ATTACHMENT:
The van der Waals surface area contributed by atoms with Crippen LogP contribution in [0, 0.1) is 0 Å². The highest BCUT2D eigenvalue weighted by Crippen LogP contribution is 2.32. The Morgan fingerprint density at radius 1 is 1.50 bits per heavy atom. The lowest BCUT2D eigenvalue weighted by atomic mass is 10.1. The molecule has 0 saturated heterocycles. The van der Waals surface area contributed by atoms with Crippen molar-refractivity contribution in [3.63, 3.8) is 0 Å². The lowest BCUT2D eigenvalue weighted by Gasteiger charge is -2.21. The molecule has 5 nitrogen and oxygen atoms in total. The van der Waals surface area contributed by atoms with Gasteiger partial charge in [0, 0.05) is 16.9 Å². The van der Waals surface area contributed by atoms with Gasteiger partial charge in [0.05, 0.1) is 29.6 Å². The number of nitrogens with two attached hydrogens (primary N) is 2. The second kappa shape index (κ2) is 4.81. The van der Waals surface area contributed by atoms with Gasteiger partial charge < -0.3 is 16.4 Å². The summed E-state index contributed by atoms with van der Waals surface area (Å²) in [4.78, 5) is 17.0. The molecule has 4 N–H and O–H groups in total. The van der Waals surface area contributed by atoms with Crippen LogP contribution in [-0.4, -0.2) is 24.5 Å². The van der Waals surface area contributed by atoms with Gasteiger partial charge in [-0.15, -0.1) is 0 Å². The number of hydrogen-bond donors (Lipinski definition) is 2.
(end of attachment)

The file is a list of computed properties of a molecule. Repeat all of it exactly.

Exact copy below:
The van der Waals surface area contributed by atoms with Crippen LogP contribution in [0, 0.1) is 0 Å². The highest BCUT2D eigenvalue weighted by Crippen LogP contribution is 2.32. The Morgan fingerprint density at radius 1 is 1.50 bits per heavy atom. The lowest BCUT2D eigenvalue weighted by atomic mass is 10.1. The molecule has 0 saturated heterocycles. The van der Waals surface area contributed by atoms with Crippen molar-refractivity contribution in [3.63, 3.8) is 0 Å². The lowest BCUT2D eigenvalue weighted by Gasteiger charge is -2.21. The molecule has 5 nitrogen and oxygen atoms in total. The van der Waals surface area contributed by atoms with Gasteiger partial charge in [0, 0.05) is 16.9 Å². The van der Waals surface area contributed by atoms with Gasteiger partial charge in [0.05, 0.1) is 29.6 Å². The number of nitrogens with two attached hydrogens (primary N) is 2. The second kappa shape index (κ2) is 4.81. The van der Waals surface area contributed by atoms with Gasteiger partial charge < -0.3 is 16.4 Å². The summed E-state index contributed by atoms with van der Waals surface area (Å²) in [4.78, 5) is 17.0. The molecule has 4 N–H and O–H groups in total. The van der Waals surface area contributed by atoms with Crippen LogP contribution in [-0.4, -0.2) is 24.5 Å². The van der Waals surface area contributed by atoms with Gasteiger partial charge in [-0.15, -0.1) is 0 Å². The number of hydrogen-bond donors (Lipinski definition) is 2.